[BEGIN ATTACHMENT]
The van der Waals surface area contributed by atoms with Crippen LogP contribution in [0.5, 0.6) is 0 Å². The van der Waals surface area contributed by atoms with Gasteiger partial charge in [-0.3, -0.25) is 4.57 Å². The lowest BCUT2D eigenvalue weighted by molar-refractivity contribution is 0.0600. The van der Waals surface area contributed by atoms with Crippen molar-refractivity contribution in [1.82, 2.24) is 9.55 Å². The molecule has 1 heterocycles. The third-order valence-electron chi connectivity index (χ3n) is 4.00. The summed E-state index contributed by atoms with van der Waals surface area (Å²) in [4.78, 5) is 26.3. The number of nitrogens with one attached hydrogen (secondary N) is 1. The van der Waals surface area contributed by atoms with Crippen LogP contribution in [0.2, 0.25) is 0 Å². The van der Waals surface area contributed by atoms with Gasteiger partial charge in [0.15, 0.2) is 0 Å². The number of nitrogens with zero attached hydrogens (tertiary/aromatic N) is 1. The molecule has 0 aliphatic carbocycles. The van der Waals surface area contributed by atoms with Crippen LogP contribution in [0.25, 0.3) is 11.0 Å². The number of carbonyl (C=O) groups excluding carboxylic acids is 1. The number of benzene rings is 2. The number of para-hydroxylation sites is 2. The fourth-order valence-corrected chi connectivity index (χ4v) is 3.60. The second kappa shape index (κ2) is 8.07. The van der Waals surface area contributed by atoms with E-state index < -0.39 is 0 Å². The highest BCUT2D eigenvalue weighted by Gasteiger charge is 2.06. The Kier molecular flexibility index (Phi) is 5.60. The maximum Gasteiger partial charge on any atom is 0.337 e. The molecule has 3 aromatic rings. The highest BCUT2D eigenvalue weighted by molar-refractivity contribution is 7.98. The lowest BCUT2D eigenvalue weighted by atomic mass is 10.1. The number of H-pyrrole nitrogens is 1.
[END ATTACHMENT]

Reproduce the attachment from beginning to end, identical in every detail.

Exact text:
The van der Waals surface area contributed by atoms with Crippen LogP contribution in [0.5, 0.6) is 0 Å². The van der Waals surface area contributed by atoms with Gasteiger partial charge in [-0.3, -0.25) is 4.57 Å². The lowest BCUT2D eigenvalue weighted by molar-refractivity contribution is 0.0600. The van der Waals surface area contributed by atoms with Crippen molar-refractivity contribution in [1.82, 2.24) is 9.55 Å². The molecule has 1 heterocycles. The third-order valence-electron chi connectivity index (χ3n) is 4.00. The summed E-state index contributed by atoms with van der Waals surface area (Å²) in [4.78, 5) is 26.3. The number of nitrogens with one attached hydrogen (secondary N) is 1. The van der Waals surface area contributed by atoms with Crippen LogP contribution in [0.2, 0.25) is 0 Å². The van der Waals surface area contributed by atoms with Gasteiger partial charge in [0.15, 0.2) is 0 Å². The number of nitrogens with zero attached hydrogens (tertiary/aromatic N) is 1. The molecule has 0 aliphatic carbocycles. The van der Waals surface area contributed by atoms with Crippen LogP contribution in [0.25, 0.3) is 11.0 Å². The number of carbonyl (C=O) groups excluding carboxylic acids is 1. The number of benzene rings is 2. The number of para-hydroxylation sites is 2. The fourth-order valence-corrected chi connectivity index (χ4v) is 3.60. The second kappa shape index (κ2) is 8.07. The van der Waals surface area contributed by atoms with E-state index < -0.39 is 0 Å². The highest BCUT2D eigenvalue weighted by Gasteiger charge is 2.06. The Kier molecular flexibility index (Phi) is 5.60. The maximum Gasteiger partial charge on any atom is 0.337 e. The molecule has 3 aromatic rings. The highest BCUT2D eigenvalue weighted by molar-refractivity contribution is 7.98. The lowest BCUT2D eigenvalue weighted by atomic mass is 10.1. The number of H-pyrrole nitrogens is 1.